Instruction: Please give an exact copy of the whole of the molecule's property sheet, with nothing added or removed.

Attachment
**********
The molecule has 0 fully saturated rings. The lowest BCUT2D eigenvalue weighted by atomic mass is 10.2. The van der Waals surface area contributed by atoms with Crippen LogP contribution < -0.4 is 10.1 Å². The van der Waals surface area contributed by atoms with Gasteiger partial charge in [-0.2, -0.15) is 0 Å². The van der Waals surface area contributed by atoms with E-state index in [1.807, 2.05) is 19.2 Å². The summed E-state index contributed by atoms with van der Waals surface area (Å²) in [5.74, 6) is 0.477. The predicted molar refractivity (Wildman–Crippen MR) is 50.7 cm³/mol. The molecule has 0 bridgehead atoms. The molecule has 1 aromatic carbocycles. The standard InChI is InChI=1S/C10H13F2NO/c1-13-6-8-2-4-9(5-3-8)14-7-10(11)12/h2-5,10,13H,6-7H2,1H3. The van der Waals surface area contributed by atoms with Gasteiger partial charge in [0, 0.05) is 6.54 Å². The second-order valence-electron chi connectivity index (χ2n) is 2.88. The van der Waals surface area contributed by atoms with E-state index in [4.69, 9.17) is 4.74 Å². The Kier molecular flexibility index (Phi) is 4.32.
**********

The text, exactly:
The molecule has 0 fully saturated rings. The lowest BCUT2D eigenvalue weighted by atomic mass is 10.2. The van der Waals surface area contributed by atoms with Crippen LogP contribution < -0.4 is 10.1 Å². The van der Waals surface area contributed by atoms with Gasteiger partial charge in [-0.2, -0.15) is 0 Å². The van der Waals surface area contributed by atoms with E-state index in [1.807, 2.05) is 19.2 Å². The summed E-state index contributed by atoms with van der Waals surface area (Å²) in [5.74, 6) is 0.477. The predicted molar refractivity (Wildman–Crippen MR) is 50.7 cm³/mol. The molecule has 0 bridgehead atoms. The molecule has 1 aromatic carbocycles. The standard InChI is InChI=1S/C10H13F2NO/c1-13-6-8-2-4-9(5-3-8)14-7-10(11)12/h2-5,10,13H,6-7H2,1H3. The van der Waals surface area contributed by atoms with Gasteiger partial charge in [0, 0.05) is 6.54 Å². The second-order valence-electron chi connectivity index (χ2n) is 2.88. The van der Waals surface area contributed by atoms with E-state index in [4.69, 9.17) is 4.74 Å². The Kier molecular flexibility index (Phi) is 4.32.